W. E. Bishop
W.E. Bishop, manager of the Hamilton Steamboat Company, has risen to his present responsible position by his natural merits as an indefatigable and clever business man of unusually good judgment, and he is an excellent director of men under him. His company owns three fine vessels, the Modjeska, Macassa and Mazeppa, the first two on the run between Hamilton and Toronto, and the Mazeppa plying from Hamilton to the Beach and Burlington.
Mr. Bishop was born in 1868 in the city of Brantford, Ont., and was educated in the common and high schools of that place, learning rapidly. He started in life for himself at the age of fourteen years, his first employment being with Messrs. A. Harris & Co., the prominent manufacturers of agricultural implements, with whom he remained for some time intending to learn the business. Not having a strong liking for it, however, he gave it up and went into the freight office of the Grand Trunk railway at Toronto in 1881, occupying a position there for three years, after which he went to Topeka, Kans., and secured lucrative employment in the auditor's department of the Topeka & Santa Fe railway. Returning to Canada, he entered the employ of the Hamilton Steamboat Company, as a clerk under Mr. Fergus Armstrong, who was at that time, in 1889, Toronto manager, and he remained in the Toronto office for three years, at the end of that time accepting a position with W.A. Geddes, wharfinger and vessel owner, of Toronto, as purser on the propeller Ocean, sailing between Montreal and the Upper Lakes in the passenger and freight business. That position Mr. Bishop continued to hold for four years, when he relinquished it to take charge of the Toronto end of the Hamilton Steamboat Company's business, Mr. Armstrong having been promoted to the position of general manager for the company at Hamilton. In the year 1896 Mr. Armstrong resigned, and Mr. Bishop was given the general managership with headquarters at Hamilton, in which incumbency he is still retained, as it has always been the policy of the Hamilton Steamboat Company to keep a good man.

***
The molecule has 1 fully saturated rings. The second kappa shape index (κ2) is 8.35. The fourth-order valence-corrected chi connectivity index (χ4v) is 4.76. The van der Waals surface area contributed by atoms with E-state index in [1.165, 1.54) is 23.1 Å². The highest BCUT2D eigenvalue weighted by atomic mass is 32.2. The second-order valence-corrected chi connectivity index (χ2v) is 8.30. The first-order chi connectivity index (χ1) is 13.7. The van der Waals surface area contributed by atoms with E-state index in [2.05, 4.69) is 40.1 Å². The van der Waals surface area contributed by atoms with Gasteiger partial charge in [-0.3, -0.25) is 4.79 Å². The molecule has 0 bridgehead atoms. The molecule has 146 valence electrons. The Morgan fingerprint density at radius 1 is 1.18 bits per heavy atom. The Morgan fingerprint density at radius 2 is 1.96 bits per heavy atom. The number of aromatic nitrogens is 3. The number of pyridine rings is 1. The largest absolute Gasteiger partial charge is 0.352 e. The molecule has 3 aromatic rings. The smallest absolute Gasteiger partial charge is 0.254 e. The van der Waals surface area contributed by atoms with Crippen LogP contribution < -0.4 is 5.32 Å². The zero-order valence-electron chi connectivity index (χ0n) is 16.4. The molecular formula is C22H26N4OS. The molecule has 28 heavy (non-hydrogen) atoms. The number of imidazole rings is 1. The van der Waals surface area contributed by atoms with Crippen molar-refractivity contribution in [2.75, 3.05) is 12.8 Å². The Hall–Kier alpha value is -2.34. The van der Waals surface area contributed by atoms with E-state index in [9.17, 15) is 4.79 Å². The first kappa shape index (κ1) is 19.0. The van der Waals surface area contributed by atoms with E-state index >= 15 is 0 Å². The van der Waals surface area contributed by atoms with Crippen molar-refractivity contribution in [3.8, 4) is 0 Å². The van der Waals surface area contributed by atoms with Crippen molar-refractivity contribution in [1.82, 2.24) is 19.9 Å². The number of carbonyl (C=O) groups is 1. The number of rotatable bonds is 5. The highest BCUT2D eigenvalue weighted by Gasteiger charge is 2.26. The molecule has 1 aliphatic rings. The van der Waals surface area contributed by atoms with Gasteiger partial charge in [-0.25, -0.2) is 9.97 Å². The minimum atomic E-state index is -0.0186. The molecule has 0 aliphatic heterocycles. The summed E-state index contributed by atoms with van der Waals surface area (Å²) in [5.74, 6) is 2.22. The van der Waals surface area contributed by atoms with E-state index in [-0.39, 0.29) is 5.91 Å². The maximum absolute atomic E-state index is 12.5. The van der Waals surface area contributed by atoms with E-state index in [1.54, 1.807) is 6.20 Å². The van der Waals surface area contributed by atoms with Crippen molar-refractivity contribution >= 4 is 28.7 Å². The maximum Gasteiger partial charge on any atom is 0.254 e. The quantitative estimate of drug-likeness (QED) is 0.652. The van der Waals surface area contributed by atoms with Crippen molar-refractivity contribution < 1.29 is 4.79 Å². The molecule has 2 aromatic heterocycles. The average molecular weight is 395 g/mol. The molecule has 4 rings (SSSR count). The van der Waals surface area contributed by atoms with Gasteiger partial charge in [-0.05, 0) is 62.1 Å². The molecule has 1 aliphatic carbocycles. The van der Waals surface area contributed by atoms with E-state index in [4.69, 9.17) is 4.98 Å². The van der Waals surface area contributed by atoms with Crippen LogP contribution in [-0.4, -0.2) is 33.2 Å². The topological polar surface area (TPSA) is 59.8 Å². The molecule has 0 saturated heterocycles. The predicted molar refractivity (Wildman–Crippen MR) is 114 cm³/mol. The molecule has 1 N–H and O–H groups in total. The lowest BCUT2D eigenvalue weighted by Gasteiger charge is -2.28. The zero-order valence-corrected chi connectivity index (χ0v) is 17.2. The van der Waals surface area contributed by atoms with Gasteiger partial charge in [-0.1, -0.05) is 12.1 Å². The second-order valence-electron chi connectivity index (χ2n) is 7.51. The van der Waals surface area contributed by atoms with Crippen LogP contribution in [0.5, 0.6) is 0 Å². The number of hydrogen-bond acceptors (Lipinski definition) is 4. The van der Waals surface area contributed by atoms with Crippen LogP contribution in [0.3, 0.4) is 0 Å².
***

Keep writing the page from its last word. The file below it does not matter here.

Mr. Bishop was married in 1889 to Miss Margaret Sin, and three children have been born to them, two sons and one daughter, all bright children who promise to be a credit to their parents. Mr. Bishop's party politics savor of Conservatism, but he is not a bitter Tory, always voting for the good of his country, and in his life he has as often voted Liberal as Conservative. Religiously he is a Presbyterian.
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This version of Volume II is based, with permission, on the work of the great volunteers at the Marine Captains Biographies site. To them goes the credit for reorganizing the content into some coherent order. The biographies in the original volume are in essentially random order.
Some of the transcription work was also done by Brendon Baillod, who maintains an excellent guide to Great Lakes Shipwreck Research.